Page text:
Confidence In Personal Finances Remains Resilient As Other Indicators Collapse
Economic sentiment decreased once again over the past two weeks, continuing a six-week stretch of decline and dropping below the previous all-time low by a 1.2 point margin. The HPS-CivicScience Economic Sentiment Index (ESI) fell to 33.3, its fifth record low in the last seven readings. Even so, confidence in personal finances rose, demonstrating the continued resilience of that indicator even as other gauges of confidence have fallen.
This week’s reading featured breaches of record-low consumer confidence nearly across the board. Four of the ESI’s five indicators hit lows not seen since the ESI’s inception in 2013:
— Confidence in the overall U.S. economy fell 2.9 points to 28.7.
— Confidence in making a major purchase fell 2.2 points to 19.2.
— Confidence in finding a new job fell 1.5 points to 48.3.
— Confidence in purchasing a new home fell 1.2 points to 18.1.
The one indicator that bucked the trend this reading—and has shown resilience across the past twelve months as other indicators declined—is confidence in personal finances. For the entirety of 2022, confidence in personal finances has been the best performing indicator of confidence; this reading, it rose 1.5 points to 52.1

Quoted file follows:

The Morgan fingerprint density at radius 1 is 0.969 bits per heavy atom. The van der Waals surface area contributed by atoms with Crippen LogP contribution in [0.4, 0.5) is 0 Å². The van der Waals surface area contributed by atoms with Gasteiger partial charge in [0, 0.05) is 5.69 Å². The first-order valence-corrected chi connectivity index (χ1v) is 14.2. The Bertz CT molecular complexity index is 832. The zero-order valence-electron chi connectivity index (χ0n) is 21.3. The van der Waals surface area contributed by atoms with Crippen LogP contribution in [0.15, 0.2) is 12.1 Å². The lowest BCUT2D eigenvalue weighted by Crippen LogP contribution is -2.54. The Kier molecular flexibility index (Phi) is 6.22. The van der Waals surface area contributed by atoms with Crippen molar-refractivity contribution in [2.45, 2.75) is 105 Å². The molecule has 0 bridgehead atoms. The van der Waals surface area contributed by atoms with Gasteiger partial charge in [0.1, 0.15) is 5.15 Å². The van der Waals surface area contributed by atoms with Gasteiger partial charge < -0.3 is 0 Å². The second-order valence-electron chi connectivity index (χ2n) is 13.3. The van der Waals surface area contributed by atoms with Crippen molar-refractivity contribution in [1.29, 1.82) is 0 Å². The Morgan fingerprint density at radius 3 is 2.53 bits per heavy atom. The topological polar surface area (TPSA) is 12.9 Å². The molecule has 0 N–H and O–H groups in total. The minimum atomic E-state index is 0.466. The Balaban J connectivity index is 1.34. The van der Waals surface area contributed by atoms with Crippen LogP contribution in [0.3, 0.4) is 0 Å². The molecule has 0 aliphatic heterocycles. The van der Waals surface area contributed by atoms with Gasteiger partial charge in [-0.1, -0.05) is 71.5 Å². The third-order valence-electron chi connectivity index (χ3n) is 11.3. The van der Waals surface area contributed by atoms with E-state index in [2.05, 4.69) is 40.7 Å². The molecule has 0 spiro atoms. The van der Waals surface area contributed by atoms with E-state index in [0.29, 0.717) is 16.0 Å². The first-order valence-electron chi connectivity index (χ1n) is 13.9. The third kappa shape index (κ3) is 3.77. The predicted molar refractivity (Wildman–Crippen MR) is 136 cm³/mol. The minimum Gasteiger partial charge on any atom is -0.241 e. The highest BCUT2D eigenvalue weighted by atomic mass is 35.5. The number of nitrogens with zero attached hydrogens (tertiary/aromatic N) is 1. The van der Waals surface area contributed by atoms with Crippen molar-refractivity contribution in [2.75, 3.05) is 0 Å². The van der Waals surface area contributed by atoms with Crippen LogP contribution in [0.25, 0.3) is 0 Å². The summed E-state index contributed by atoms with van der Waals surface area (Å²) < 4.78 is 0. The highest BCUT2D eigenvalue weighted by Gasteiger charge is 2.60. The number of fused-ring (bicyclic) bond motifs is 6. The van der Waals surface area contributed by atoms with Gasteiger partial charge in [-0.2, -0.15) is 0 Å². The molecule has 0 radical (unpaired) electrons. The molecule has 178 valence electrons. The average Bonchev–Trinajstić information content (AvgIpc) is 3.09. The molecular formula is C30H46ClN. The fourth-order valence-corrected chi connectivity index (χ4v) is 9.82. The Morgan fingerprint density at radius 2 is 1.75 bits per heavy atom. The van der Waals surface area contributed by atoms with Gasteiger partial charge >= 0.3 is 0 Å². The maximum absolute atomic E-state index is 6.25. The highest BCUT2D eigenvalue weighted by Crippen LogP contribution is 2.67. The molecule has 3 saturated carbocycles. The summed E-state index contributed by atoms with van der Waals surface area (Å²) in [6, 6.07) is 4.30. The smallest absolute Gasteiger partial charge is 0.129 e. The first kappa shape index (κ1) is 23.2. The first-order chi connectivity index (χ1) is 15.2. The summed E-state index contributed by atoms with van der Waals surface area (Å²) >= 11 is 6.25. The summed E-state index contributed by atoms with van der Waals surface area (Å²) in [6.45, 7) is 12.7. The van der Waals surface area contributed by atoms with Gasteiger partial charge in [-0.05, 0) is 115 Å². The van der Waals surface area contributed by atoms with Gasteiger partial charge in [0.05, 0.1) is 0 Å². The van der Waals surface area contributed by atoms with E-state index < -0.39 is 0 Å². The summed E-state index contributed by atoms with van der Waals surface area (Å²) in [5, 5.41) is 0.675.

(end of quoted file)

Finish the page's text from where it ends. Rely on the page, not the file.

The chart above compares each indicator’s average value over the past 12 months (in blue) to that indicator’s value today (in red). Where indicators such as confidence in the overall economy and confidence in making a major purchase are substantially lower today compared to their 12-month average (lower by 10.2 and 9.8 points, respectively) confidence in personal finances is only 3.1 points off its average value for the year.
The findings align with those of the Fed annual Survey of Household Economics and Decisionmaking, which found 78% of adults said they were either “doing OK or living comfortably.” But just 24% rated the national economic conditions as good or excellent, down from 50% in 2019.
The effect of consumers holding on to their wallets was borne out in retail earnings releases last week. Target and Best Buy reported declines in quarterly sales and cut their annual outlooks as demand for categories like consumer electronics and home appliances remains low.
Employers have been under pressure to attract recent college graduates and maintain remote work flexibility. Despite this, just 20% of workers reported feeling that their job was secure, according to a recent ADP survey.
The ESI’s three-day moving average began this two-week stretch at 34.8 on May 11. It hit its two-week high of 35.6 on Wednesday, May 18. The moving average hit a low of 30.7 on May 23, and recovered slightly to 32.1 to close out the session the following day.
The next release of the ESI will be Wednesday, June 8, 2022.